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Not everyone needs or wants DAB radio. FM does a very good job for most stations and AM is on hand if you want to tune into live sports coverage on Radio 5 Live - seriously, what else is it used for nowadays?
However, though that may be the case for many people, I think it's fair to say the majority value the convenience and ease of use of DAB, especially with the ability of some radios, like the Pure Tempus-1 S, to record and playback shows at your convenience. Thus, when I was made aware of the Boston Acoustics Duo-i I was somewhat sceptical. Surely no radio-cum-iPod speaker dock in this day and age can compete if it can't do DAB?
Well, personally, I still maintain that viewpoint, but if you don't mind making that sacrifice then the Boston Acoustics Duo-i is without doubt the best example of a radio/iPod speaker dock we've yet seen.
Ok, so the styling may not be to everyone's liking and a choice of finishes would be nice. Boston does offer some choice in the form of swappable speaker grills, which come in nine colours including chilli pepper (red) that we've used in a number of the other photos here, caramel (caramel), and olive (green), as well as the default grey.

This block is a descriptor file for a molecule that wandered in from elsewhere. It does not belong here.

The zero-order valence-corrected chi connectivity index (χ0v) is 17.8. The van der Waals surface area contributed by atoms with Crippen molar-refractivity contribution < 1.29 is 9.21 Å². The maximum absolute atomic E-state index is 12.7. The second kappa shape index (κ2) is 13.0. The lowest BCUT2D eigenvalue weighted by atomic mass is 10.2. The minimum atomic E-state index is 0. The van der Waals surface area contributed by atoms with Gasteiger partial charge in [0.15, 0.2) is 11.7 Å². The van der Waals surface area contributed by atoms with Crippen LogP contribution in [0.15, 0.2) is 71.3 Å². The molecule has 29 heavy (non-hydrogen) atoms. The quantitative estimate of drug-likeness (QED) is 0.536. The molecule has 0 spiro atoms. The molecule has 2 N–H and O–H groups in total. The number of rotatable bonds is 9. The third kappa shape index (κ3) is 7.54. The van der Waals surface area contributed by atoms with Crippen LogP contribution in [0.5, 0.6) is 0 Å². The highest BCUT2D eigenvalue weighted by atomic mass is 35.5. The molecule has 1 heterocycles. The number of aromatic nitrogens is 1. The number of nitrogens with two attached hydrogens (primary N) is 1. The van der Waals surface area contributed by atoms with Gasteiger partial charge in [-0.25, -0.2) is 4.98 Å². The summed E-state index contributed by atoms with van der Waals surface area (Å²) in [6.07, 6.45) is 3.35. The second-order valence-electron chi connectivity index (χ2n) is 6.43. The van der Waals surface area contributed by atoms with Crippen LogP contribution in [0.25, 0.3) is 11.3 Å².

Even with the grey grills in place, though, it has a certain austere charm and an understated elegance that means it should still fit in with most décors. It's also incredibly well built with not a rough edge, degree of flex or dodgy join anywhere in sight.
The high quality speakers and amplifiers do result in it weighing a hefty 3.7Kg and the deep speaker housings do give it a larger footprint than you might expect, though. Certainly if you plan to have this on a bedside table, you may have to sacrifice your tabletop lamp, for instance. If you can manage to squeeze it on, though, you'll be very pleased.
That's because while the Duo-I is in essence just another decent sounding ipod dock-cum-radio, its brilliance comes in all the little details that make it so easy to use.
For a start, the three main controls are all very accurate and slick to use making adjusting things like radio tuning and clock times really quick and easy. A push of the larger central dial turns the Duo-i on and rotating it controls volume. The one on the right then serves the double function of tuning the radio and skipping tracks when using an iPod. Pressing it in also alternates between playing and pausing the iPod and auto-tunes to the next station.
On the left is the mode dial, which is used to navigate the Duo-i's menu, except it isn't really a menu but rather a grid of icons (see the video review for a demonstration), which you cycle through using the dial. In this way you can control all the Duo-i's main functions including switching between inputs, setting the alarms, and activating Sleep mode.
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